652e

Many important engineering systems, such as transport-reaction processes and fluid flow systems, are characterized by spatial variations and are modeled by systems of Partial Differential Equations (PDEs). While the study of distributed parameter systems has been an area of active research within process control over the past few decades (see, for example, [1] and the references therein), the development of systematic methods for the diagnosis and handling of faults in distributed control systems has received only limited attention. This is an important problem given the vulnerability of automated industrial control systems to malfunctions in the control actuators, measurement sensors and process equipment, as well as the increasingly stringent requirements placed on safety and reliability in industrial process operation.

Recently, we developed in [2] and [3] a unified framework for the integration of model-based fault detection, isolation and control system reconfiguration for distributed processes modeled by nonlinear parabolic PDEs with control constraints and actuator faults. A key idea in these works is to tie the design of the fault detection and isolation (FDI) filters as well as the actuator reconfiguration logic, via singular perturbation techniques, to the intrinsic separation between the slow and fast eigenvalues of the differential operator of the infinite-dimensional system. This naturally leads to the derivation of explicit FDI thresholds and actuator reconfiguration rules that minimize false or missed alarms due to approximation errors when the low-order model-based architecture is implemented on the infinite-dimensional system. Practical implementation issues such as the presence of plant-model mismatch and the availability of measurements at a finite number of locations along the spatial domain were subsequently addressed in [4] and [5]. The central idea in these works is to shape the fault-free closed-loop behavior, via robust bounded feedback control, in a specific way that facilitates the derivation of FDI rules that are less sensitive to the uncertainty. Uniting robust control and FDI leads to an explicit characterization of the state space regions where FDI and actuator reconfiguration are feasible under uncertainty and constraints.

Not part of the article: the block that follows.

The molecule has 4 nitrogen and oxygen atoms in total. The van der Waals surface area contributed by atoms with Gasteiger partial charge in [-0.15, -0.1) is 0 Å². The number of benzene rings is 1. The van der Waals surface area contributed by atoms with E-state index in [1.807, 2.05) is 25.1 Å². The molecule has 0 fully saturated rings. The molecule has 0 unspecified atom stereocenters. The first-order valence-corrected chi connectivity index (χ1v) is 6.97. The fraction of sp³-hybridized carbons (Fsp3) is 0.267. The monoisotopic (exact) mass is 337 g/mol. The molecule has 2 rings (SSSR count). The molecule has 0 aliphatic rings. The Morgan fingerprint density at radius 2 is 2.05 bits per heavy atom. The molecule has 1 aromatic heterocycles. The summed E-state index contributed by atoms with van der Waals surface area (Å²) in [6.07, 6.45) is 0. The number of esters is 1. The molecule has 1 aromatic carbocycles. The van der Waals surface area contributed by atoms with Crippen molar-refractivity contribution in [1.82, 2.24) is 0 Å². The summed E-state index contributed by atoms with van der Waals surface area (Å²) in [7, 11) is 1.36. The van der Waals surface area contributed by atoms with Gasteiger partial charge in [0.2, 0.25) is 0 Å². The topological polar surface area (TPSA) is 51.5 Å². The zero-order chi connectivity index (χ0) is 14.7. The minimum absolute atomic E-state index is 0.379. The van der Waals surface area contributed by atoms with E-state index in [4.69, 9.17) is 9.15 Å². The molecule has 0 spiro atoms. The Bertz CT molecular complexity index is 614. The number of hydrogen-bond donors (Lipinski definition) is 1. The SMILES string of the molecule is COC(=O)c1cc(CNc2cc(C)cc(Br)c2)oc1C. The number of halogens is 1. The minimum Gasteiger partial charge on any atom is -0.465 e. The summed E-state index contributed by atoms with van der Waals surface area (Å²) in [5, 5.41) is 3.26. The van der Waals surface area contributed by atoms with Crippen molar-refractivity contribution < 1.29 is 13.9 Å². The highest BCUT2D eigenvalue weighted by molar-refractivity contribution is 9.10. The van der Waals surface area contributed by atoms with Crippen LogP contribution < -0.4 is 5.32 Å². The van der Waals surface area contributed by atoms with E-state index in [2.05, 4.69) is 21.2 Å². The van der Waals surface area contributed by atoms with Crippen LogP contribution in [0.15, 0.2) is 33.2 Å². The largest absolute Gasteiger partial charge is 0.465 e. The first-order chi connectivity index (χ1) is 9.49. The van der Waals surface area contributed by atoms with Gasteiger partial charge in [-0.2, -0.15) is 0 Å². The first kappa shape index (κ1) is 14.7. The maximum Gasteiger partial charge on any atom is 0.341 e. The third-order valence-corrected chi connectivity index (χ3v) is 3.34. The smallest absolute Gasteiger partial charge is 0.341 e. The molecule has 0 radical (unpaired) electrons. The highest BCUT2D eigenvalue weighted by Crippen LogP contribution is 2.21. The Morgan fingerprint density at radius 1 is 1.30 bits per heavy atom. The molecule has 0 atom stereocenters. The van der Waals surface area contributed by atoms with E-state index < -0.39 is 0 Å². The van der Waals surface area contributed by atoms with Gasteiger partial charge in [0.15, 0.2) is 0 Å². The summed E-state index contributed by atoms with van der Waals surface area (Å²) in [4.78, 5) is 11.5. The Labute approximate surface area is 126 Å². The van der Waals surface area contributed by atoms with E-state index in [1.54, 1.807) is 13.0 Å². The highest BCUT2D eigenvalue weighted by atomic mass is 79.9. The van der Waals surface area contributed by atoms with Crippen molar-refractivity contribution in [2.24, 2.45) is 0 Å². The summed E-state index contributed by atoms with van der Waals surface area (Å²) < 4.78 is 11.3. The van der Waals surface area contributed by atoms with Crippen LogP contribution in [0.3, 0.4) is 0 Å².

Beyond the problems of nonlinearities and model uncertainty, one of the key issues that needs to be accounted for in the design of monitoring and fault-tolerant control systems is the issue of measurement sampling. In practice, measurements of the process outputs are typically available from the sensors at discrete time instances and not continuously. The frequency at which the measurements are available is dictated by the sampling rate which is typically constrained by the inherent limitations on the data collection and processing capabilities of the measurement sensors. In some cases, constraints on the sampling rate may be imposed by the designer in order to limit the transfer of data over a bandwidth-limited communication channel that connects the sensor and the controller for the purpose of reducing network resource utilization. The limitations on the frequency of measurement availability imposes restrictions on the implementation of the feedback controller and can also erode the diagnostic and fault-tolerance capabilities of the fault-tolerant control architecture if not explicitly accounted for in the monitoring and control system design. Within the feedback control layer, for example, infrequent measurement sampling could result in substantial errors in the implemented control action leading to possible loss of stability or performance degradation. The lack of frequent measurements also limits our ability to accurately monitor the trajectory of the process variables rendering it difficult to evaluate the residuals or diagnose faults. At the control reconfiguration level, knowledge of the dependence of a given control configuration (i.e., the spatial placement of actuators and sensors) on the sampling rate is critical for identifying the appropriate backup configuration that should be activated following fault detection to preserve closed-loop. Unless the various components of the fault-tolerant control architecture are redesigned to account for the lack of continuous measurements, enforcing fault tolerance will be a difficult task.